The advantages of Apache CouchDB
An advantage of CouchDB is the quality of synchronization of several databases, as efficient synchronization is important for distributing data in a CouchDB cluster. In this way, the resulting data redundancies relieve the entire system. Consequently, database requests can be responded to by different CouchDB authorities. Geographically distributed, giant database networks are easily achievable.
When synchronizing the database for different users at different locations, Apache CouchDB relies on an incremental strategy which has the crucial benefit of preventing poor or discontinued network connections from negatively affecting the synchronization process. If there are connection problems, the database solution continues where it left off before the connection was disrupted. With respect to these instances, the developers have emphasized that the system doesn’t ignore these types of eventualities and assumed that such errors can happen in everyday life.
Why CouchDB is not the ideal database for everyone
The developers themselves emphasize that they do not want to and are not able to supplant relational databases. Instead, they would like to position CouchDB alongside these and offer users a simple alternative. A document-oriented database is not recommendable or sufficient for every company.
For example, one must be clear about whether relational database systems are more practical and user-friendly for those who want to regularly edit their data sets in the form of invoices or other more complex requests. The reason for this is that they themselves would have to install the appropriate features in CouchDB, which would involve high costs and would require the appropriate expertise.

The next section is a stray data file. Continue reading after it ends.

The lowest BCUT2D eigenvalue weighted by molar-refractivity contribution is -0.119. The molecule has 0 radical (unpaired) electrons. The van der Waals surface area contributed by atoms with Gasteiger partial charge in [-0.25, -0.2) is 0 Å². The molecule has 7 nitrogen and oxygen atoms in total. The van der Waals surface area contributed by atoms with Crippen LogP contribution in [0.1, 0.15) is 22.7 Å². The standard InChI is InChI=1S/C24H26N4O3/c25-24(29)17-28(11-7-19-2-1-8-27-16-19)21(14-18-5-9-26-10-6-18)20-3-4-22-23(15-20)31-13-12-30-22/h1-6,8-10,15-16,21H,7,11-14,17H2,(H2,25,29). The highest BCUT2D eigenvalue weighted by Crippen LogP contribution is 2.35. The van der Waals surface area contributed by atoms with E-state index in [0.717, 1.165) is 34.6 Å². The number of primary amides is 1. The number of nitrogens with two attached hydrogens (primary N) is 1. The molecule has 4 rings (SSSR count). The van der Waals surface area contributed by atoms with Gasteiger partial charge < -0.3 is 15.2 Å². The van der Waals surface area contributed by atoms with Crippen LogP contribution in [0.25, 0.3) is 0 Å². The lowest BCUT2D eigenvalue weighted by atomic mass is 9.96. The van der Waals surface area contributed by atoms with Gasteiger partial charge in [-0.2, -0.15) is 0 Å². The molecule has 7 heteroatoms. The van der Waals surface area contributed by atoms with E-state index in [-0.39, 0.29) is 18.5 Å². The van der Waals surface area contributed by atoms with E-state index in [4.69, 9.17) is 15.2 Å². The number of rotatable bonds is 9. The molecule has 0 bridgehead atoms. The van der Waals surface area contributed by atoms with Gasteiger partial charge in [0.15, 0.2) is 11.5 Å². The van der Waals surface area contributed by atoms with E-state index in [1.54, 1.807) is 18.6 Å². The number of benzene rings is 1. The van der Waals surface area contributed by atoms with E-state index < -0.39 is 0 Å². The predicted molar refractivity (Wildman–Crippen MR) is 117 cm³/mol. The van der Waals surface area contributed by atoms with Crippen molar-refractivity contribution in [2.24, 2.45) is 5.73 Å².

Apache CouchDB application areas
As we’ve already indicated, CouchDB is a good alternative in the web application development sector with many easy-to-operate features. In this regard, the developers emphasize that other database systems are often adapted for the web, while CouchDB was specifically made for it. For example, the database solution is used with many websites and Facebook applications. Furthermore, it was used in the past by Ubuntu – probably the most popular Linux distribution – in order to synchronize bookmarks and addresses – another example of so-called “real-world data.”
Install and open CouchDB in just a few clicks
CouchDB is compatible with all major operating systems and can be downloaded from the developers’ website. The procedure during installation varies according to the system – under Linux/Ubuntu, the necessary steps look like the following:
First, update your Ubuntu installation’s package management and add the PPA repository:
sudo apt update sudo apt install software-properties-common
Next, update the package management again:
sudo apt update
Then install CouchDB with the following terminal command:
sudo apt install couchdb
You’ll find detailed installation instructions for diverse systems in Apache CouchDB’s online documentation.